The proposal to privatize Pennsylvania’s wine & spirits stores is a bad deal for taxpayers and customers alike, according to Auditor General Jack Wagner. “Would you sell a reliable asset that brings in a profit of at least $100-million dollars a year… losing 5,000 jobs during tough economic times?” Wagner asked. “I don’t think so.” Wagner shared his concerns with reporters in Harrisburg before traveling to Philly to testify before the state House Liquor Control Committee.
Wagner calls the Pennsylvania Liquor Control Board one of the few profit-making ventures in state government, and balked at estimates that Pennsylvania could generate an up-front windfall of $1 – $2-billion dollars by divesting its liquor stores. “Wouldn’t it be an embarrassment if this legislation passed and we got virtually nothing for the LCB?”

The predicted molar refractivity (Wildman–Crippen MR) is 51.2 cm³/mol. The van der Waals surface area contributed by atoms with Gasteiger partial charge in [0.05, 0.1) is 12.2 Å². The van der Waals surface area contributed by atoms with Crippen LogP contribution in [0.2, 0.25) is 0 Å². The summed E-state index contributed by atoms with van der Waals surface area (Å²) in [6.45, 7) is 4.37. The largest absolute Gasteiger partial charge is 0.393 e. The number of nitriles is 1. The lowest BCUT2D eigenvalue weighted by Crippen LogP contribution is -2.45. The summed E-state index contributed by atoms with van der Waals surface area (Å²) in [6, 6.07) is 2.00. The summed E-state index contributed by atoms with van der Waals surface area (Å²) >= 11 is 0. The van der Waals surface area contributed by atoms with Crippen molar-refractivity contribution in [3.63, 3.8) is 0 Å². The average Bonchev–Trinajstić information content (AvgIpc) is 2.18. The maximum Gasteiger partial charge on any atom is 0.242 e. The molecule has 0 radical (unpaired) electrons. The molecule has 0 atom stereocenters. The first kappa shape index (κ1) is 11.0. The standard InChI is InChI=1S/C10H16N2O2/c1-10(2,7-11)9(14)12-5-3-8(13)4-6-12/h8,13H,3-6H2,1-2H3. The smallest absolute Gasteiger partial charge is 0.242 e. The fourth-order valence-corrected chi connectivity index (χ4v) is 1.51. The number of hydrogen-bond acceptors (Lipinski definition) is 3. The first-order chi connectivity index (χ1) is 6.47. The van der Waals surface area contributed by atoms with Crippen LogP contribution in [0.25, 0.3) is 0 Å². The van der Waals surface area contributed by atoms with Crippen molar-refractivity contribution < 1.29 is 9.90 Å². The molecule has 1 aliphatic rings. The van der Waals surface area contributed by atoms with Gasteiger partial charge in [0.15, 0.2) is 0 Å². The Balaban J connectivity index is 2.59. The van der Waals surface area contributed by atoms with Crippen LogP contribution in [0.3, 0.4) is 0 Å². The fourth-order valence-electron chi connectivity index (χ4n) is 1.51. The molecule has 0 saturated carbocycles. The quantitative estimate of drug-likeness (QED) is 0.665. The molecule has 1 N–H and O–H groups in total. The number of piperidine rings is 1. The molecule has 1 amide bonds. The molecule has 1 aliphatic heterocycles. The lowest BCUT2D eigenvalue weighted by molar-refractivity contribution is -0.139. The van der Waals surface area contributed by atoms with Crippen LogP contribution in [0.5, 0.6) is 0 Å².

While he’s not opposed to the concept of privatizing certain state operations, Wagner doesn’t think it makes sense in the case of the state-run liquor stores. Wagner suggests modernizing the system as the preferred option, noting that state lawmakers need to take the handcuffs off of the PLCB.
While the Auditor General doesn’t see the logic behind this privatization movement, Governor Tom Corbett says it starts with philosophy. He says the LCB’s dual role of selling and regulating alcohol is a conflict of interest. “We are enforcing the liquor laws, we are enforcing the drunk driving laws, we are enforcing the drinking laws, yet we have the main agency when it comes to liquor saying drink more,” Corbett told a recent Pennsylvania Press Club luncheon. “Get out of the business.”